Slow shell building, a possible trait for resistance to the effects of acute ocean acidification

George G. Waldbusser, Matthew W. Gray, Burke Hales, Chris J. Langdon, Brian A. Haley, Iria Gimenez, Stephanie R. Smith, Elizabeth L. Brunner, Greg Hutchinson. Slow shell building, a possible trait for resistance to the effects of acute ocean acidification. Limnology and Oceanography, 2016; DOI: 10.1002/lno.10348
Year Published
Liminography and Oceanology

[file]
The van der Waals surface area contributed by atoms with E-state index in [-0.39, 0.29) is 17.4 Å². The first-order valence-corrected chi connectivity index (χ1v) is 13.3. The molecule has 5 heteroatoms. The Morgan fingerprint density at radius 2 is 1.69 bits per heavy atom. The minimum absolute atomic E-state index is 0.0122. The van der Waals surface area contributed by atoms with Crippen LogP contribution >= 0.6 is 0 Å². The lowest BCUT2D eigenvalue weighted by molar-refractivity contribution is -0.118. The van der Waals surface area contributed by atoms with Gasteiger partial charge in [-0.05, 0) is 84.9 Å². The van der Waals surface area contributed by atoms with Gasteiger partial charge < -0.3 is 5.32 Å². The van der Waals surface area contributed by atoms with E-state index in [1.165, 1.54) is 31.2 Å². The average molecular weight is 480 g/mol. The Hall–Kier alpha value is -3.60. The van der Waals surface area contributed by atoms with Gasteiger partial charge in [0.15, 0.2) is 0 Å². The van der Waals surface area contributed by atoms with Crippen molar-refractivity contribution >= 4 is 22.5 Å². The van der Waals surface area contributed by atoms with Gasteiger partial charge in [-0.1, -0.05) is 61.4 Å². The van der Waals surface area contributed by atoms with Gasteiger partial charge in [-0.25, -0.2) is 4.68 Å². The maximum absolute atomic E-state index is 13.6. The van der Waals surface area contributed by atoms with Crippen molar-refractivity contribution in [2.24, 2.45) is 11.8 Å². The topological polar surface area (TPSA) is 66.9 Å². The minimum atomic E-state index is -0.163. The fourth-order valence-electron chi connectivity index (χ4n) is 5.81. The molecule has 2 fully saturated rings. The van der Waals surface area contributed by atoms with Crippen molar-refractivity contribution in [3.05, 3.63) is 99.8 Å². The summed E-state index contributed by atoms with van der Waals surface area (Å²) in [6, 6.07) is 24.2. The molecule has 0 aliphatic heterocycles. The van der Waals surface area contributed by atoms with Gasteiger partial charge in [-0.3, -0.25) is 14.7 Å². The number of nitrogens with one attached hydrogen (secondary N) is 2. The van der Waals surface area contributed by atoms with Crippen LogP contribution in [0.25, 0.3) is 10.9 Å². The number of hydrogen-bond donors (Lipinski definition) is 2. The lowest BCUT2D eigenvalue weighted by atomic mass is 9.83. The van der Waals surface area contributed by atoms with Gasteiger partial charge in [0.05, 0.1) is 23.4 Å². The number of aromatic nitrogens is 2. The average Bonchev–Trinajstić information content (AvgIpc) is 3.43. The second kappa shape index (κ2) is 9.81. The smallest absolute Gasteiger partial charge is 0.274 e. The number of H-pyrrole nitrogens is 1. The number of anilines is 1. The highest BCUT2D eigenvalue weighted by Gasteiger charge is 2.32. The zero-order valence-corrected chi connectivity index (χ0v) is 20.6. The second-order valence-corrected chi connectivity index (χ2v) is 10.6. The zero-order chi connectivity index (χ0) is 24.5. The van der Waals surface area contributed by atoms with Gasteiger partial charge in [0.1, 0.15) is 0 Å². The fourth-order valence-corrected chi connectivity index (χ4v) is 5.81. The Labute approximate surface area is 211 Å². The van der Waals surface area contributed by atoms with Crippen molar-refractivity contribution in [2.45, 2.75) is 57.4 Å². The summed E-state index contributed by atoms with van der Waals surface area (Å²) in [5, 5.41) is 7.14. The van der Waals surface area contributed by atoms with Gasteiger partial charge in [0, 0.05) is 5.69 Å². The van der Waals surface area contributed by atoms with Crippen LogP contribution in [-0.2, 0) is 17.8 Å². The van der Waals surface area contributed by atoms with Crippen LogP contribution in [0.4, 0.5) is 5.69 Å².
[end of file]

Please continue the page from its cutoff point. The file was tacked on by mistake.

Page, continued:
Increasing anthropogenic carbon dioxide is altering marine carbonate chemistry through a process called ocean acidification. Many calcium carbonate forming organisms are sensitive to changes in marine carbonate chemistry, especially mollusk bivalve larvae at the initial shell building stage. Rapid calcification, limited energy reserves, and more exposed calcification surfaces, are traits at this stage that increase vulnerability to ocean acidification through our previously argued kinetic-energetic hypothesis. These developmental traits are common to broadcast spawning bivalve species that are the focus of most ocean acidification studies to date. Some oyster species brood their young, which results in slower development of the embryos through the initial shell formation stage. We examined the responses of the brooding Olympia oyster, Ostrea lurida, during their initial shell building stage. We extracted fertilized eggs from, O. lurida, prior to shell development, then exposed developing embryos to a wide range of marine carbonate chemistry conditions. Surprisingly, O. lurida showed no acute negative response to any ocean acidification treatments. Compared to the broadcast spawning Pacific oyster, Crassostrea gigas, calcification rate and standardized endogenous energy lipid consumption rate were nearly 10 and 50 times slower, respectively. Our results suggest that slow shell building may lessen the energetic burden of acidification at this stage and provides additional support for our kinetic-energetic hypothesis. Furthermore, these results may represent an example of exaptation; fitness conveyed by a coopted trait that evolved for another purpose, a concept largely lacking in the current perspective of adaptation and global climate change.